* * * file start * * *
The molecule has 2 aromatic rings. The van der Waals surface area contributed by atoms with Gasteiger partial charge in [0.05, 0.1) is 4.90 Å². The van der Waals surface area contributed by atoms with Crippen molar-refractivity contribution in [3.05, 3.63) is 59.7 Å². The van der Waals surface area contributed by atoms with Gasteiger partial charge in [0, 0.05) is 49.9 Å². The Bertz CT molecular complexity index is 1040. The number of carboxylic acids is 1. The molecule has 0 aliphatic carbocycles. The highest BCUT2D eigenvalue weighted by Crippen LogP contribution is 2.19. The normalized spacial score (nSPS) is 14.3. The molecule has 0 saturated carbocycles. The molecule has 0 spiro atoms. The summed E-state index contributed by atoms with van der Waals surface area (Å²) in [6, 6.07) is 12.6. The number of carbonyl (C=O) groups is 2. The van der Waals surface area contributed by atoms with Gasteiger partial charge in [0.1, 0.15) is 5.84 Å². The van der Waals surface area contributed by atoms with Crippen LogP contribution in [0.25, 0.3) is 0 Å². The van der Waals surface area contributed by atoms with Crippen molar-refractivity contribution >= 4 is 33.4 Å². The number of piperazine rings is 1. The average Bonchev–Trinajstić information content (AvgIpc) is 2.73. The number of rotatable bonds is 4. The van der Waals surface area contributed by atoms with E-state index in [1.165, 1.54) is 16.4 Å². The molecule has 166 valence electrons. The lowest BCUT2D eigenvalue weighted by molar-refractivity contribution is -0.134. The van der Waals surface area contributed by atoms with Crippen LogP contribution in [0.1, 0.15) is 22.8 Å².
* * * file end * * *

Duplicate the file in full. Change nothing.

The molecule has 2 aromatic rings. The van der Waals surface area contributed by atoms with Gasteiger partial charge in [0.05, 0.1) is 4.90 Å². The van der Waals surface area contributed by atoms with Crippen molar-refractivity contribution in [3.05, 3.63) is 59.7 Å². The van der Waals surface area contributed by atoms with Gasteiger partial charge in [0, 0.05) is 49.9 Å². The Bertz CT molecular complexity index is 1040. The number of carboxylic acids is 1. The molecule has 0 aliphatic carbocycles. The highest BCUT2D eigenvalue weighted by Crippen LogP contribution is 2.19. The normalized spacial score (nSPS) is 14.3. The molecule has 0 saturated carbocycles. The molecule has 0 spiro atoms. The summed E-state index contributed by atoms with van der Waals surface area (Å²) in [6, 6.07) is 12.6. The number of carbonyl (C=O) groups is 2. The van der Waals surface area contributed by atoms with Gasteiger partial charge in [0.1, 0.15) is 5.84 Å². The van der Waals surface area contributed by atoms with Crippen LogP contribution in [0.25, 0.3) is 0 Å². The van der Waals surface area contributed by atoms with Crippen molar-refractivity contribution >= 4 is 33.4 Å². The number of piperazine rings is 1. The average Bonchev–Trinajstić information content (AvgIpc) is 2.73. The number of rotatable bonds is 4. The van der Waals surface area contributed by atoms with E-state index in [1.165, 1.54) is 16.4 Å². The molecule has 166 valence electrons. The lowest BCUT2D eigenvalue weighted by molar-refractivity contribution is -0.134. The van der Waals surface area contributed by atoms with Crippen LogP contribution in [0.1, 0.15) is 22.8 Å².